Monday, January 18, 2010

Israel's disproportionate response


If you google the words "Israel disproportionate response" you will get in excess of 14 million hits.  The vast majority of the results will describe how Israel's response to attacks on its people and its territory has been disproportionate to the attack or threat to which they respond.  Today, Peggy Shapiro at American Thinker describes a disproportionate response of Israel that is unlikely to find its way to your evening news:
In the midst of the tragedy and chaos in the Haitian capital, Israeli doctors, part of IsraAID -F.I.R.S.T. (the Israel Forum for International Aid), delivered a healthy baby boy in an IDF field hospital. When the baby's grateful mother, Gubilande Jean Michel saw her newborn son, alive and well, she named him Israel in gratitude to the people and nation who brought her this blessing.



Little Israel is one of the hundreds who have been saved by Israeli doctors or rescue teams. A search and rescue team from the ZAKA Israel's International Rescue Unit pulled eight Haitian college students from a collapsed eight-story university building. Despite its small size, Israel sent a large contingent of highly-trained aid workers to quake-stricken Haiti. Two jumbo jets carrying more than 220 doctors, nurses, civil engineers, and other Israeli army personnel, including a rescue team and field hospital, were among the first rescue teams to arrive in Haiti. In fact, they were the first foreign backup team to set up medical treatment at the partially collapsed main hospital in Port-au-Prince. Yigal Palmor, Israel's Foreign Ministry spokesman said, "It's a large delegation and we're prepared to send more."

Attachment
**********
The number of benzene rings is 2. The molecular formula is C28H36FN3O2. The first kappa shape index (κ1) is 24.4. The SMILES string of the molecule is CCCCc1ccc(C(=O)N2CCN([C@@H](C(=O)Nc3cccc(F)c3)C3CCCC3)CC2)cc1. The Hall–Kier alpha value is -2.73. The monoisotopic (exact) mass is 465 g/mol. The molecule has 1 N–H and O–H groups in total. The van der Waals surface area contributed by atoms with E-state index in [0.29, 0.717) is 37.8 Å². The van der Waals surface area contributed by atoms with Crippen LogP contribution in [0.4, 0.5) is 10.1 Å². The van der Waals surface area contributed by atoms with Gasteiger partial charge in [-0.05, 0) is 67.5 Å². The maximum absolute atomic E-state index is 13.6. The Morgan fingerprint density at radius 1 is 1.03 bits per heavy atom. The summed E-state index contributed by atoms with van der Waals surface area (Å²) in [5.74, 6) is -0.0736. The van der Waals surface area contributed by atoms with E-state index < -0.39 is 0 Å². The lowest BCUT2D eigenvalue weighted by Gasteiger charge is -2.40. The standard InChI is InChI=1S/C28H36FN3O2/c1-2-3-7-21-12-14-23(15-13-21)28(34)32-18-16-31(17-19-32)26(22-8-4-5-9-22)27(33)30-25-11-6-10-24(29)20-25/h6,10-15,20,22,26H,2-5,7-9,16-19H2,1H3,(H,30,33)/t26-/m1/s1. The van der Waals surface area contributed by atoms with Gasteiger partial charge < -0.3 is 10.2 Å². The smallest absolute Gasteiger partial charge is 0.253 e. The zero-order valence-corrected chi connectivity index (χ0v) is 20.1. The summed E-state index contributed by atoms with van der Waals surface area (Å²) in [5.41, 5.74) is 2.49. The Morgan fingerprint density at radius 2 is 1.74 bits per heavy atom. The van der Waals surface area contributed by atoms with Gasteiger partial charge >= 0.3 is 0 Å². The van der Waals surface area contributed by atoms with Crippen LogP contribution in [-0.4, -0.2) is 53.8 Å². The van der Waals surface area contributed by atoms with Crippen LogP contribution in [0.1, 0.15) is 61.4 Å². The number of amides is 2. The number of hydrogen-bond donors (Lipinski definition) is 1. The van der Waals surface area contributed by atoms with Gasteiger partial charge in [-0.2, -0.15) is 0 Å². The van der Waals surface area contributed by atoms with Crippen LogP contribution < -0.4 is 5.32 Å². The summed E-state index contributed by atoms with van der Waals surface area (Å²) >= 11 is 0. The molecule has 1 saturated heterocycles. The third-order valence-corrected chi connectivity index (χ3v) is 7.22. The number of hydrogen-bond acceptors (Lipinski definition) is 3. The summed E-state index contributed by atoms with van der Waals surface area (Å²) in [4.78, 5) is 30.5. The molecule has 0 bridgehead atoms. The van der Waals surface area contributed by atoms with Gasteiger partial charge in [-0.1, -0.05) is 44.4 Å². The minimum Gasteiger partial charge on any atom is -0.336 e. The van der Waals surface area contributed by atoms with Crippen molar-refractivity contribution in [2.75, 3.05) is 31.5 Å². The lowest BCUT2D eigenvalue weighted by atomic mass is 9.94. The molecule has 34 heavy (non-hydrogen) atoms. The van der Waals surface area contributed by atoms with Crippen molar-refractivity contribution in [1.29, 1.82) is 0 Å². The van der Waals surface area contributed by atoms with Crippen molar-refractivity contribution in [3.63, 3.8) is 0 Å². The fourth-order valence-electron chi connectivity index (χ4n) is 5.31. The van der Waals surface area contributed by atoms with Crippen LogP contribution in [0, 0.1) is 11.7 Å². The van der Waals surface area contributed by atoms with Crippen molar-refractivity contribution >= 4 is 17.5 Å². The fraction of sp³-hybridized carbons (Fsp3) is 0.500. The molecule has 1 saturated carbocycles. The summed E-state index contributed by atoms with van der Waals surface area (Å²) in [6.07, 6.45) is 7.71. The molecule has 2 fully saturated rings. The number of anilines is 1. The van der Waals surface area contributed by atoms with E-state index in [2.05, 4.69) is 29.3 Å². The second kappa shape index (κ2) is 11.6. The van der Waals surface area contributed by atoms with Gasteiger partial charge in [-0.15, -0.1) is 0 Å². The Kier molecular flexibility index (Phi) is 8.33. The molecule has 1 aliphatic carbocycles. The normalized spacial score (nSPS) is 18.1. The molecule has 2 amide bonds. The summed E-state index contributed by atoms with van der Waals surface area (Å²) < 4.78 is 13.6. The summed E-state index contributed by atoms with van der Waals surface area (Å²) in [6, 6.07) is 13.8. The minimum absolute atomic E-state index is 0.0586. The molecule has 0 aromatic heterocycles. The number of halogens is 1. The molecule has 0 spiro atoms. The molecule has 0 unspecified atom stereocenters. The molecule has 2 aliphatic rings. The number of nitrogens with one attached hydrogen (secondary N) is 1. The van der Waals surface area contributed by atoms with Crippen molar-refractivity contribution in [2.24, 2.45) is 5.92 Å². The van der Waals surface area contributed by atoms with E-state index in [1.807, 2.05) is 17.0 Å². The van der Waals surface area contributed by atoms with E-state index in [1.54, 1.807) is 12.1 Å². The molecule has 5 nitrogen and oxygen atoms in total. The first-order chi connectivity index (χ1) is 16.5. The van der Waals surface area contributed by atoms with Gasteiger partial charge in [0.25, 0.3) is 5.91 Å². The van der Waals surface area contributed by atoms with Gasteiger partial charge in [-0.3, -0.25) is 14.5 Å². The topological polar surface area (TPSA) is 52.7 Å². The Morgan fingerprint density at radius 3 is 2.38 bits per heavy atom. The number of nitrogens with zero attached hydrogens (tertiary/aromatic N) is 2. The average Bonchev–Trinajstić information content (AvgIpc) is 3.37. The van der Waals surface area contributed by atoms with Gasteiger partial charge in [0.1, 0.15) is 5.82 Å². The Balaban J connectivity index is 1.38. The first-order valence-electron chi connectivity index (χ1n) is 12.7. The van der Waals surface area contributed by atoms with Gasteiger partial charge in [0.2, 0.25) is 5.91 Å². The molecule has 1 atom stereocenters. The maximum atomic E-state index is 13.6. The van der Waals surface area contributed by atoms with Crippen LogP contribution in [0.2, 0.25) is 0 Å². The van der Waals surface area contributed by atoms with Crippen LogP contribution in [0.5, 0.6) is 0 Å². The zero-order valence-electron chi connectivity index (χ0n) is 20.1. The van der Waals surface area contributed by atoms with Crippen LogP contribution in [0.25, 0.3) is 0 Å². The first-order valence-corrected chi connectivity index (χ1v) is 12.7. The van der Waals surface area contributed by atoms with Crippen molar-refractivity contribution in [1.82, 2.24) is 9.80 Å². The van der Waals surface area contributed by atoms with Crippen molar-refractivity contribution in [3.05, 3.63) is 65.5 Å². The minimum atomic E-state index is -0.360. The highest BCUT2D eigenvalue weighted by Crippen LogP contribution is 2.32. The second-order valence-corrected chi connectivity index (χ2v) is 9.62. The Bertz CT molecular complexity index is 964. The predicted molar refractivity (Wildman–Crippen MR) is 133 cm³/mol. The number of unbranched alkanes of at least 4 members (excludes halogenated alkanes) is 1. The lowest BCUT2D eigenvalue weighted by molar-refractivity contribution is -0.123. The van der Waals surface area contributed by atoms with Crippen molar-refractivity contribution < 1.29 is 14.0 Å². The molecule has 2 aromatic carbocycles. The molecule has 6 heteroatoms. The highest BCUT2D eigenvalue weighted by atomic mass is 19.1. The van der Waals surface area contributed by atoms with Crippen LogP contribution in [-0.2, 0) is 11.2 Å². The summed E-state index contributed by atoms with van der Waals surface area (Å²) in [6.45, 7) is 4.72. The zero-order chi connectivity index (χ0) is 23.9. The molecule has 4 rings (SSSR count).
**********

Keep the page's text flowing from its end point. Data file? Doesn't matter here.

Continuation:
The international agencies that condemn Israel for its "disproportionate response" when it is attacked are not mentioning Israel's disproportionate response to human suffering. The U.S. has pledged 100 million and sent supplies and personnel. The U.K. pledged $10 million and sent 64 firemen and 8 volunteers.China, a country with a population of 1,325,639,982 compared to Israel's 7.5 million sent 50 rescuers and seven journalists. The 25 Arab League nations sent nothing.


Israel's "disproportionate" response stems from Jewish memory and tradition. Mati Goldstein, head of the ZAKA International Rescue Unit delegation managed described the scene, "Everywhere, the acrid smell of bodies hangs in the air. It's just like the stories we are told of the Holocaust - thousands of bodies everywhere. You have to understand that the situation is true madness, and the more time passes, there are more and more bodies, in numbers that cannot be grasped. It is beyond comprehension." At the start of Sunday's regular Cabinet meeting, Prime Minister Benjamin Netanyahu announced that the Israeli team had already treated hundreds of patients. "I think that this is in the best tradition of the Jewish People; this is the true covenant of the State of Israel and the Jewish People," he said. "This follows operations we have carried out in Kenya and Turkey; despite being a small country, we have responded with a big heart. The fact is, I know, that this was an expression of our Jewish heritage and the Jewish ethic of helping one's fellow. "